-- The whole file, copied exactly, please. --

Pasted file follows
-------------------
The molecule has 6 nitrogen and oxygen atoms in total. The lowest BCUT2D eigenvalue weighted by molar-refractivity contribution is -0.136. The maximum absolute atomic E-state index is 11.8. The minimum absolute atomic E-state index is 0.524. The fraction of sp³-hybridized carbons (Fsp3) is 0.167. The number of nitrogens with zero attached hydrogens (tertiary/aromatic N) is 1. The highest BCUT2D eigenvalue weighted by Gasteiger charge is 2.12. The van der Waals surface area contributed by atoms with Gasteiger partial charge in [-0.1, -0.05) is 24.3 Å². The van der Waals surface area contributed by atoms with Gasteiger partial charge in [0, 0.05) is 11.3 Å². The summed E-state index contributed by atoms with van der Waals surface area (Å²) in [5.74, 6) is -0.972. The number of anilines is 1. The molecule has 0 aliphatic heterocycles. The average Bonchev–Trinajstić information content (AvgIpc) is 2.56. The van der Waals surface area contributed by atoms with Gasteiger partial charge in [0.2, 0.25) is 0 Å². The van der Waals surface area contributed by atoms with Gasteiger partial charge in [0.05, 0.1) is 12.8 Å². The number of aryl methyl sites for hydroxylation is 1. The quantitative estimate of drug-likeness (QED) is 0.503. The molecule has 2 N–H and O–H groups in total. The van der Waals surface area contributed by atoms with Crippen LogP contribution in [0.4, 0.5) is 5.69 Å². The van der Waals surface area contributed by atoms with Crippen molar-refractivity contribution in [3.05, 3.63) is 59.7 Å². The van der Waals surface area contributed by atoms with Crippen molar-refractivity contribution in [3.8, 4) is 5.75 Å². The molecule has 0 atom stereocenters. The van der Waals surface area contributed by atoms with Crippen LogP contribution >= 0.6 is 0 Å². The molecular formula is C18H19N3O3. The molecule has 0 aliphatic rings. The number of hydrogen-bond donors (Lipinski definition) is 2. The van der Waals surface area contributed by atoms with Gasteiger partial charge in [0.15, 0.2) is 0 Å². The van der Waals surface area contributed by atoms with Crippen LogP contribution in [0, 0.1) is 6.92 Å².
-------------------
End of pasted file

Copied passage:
The molecule has 6 nitrogen and oxygen atoms in total. The lowest BCUT2D eigenvalue weighted by molar-refractivity contribution is -0.136. The maximum absolute atomic E-state index is 11.8. The minimum absolute atomic E-state index is 0.524. The fraction of sp³-hybridized carbons (Fsp3) is 0.167. The number of nitrogens with zero attached hydrogens (tertiary/aromatic N) is 1. The highest BCUT2D eigenvalue weighted by Gasteiger charge is 2.12. The van der Waals surface area contributed by atoms with Gasteiger partial charge in [-0.1, -0.05) is 24.3 Å². The van der Waals surface area contributed by atoms with Gasteiger partial charge in [0, 0.05) is 11.3 Å². The summed E-state index contributed by atoms with van der Waals surface area (Å²) in [5.74, 6) is -0.972. The number of anilines is 1. The molecule has 0 aliphatic heterocycles. The average Bonchev–Trinajstić information content (AvgIpc) is 2.56. The van der Waals surface area contributed by atoms with Gasteiger partial charge in [0.2, 0.25) is 0 Å². The van der Waals surface area contributed by atoms with Gasteiger partial charge in [0.05, 0.1) is 12.8 Å². The number of aryl methyl sites for hydroxylation is 1. The quantitative estimate of drug-likeness (QED) is 0.503. The molecule has 2 N–H and O–H groups in total. The van der Waals surface area contributed by atoms with Crippen LogP contribution in [0.4, 0.5) is 5.69 Å². The van der Waals surface area contributed by atoms with Crippen molar-refractivity contribution in [3.05, 3.63) is 59.7 Å². The van der Waals surface area contributed by atoms with Crippen molar-refractivity contribution in [3.8, 4) is 5.75 Å². The molecule has 0 atom stereocenters. The van der Waals surface area contributed by atoms with Crippen LogP contribution >= 0.6 is 0 Å². The molecular formula is C18H19N3O3. The molecule has 0 aliphatic rings. The number of hydrogen-bond donors (Lipinski definition) is 2. The van der Waals surface area contributed by atoms with Gasteiger partial charge in [0.15, 0.2) is 0 Å². The van der Waals surface area contributed by atoms with Crippen LogP contribution in [0, 0.1) is 6.92 Å².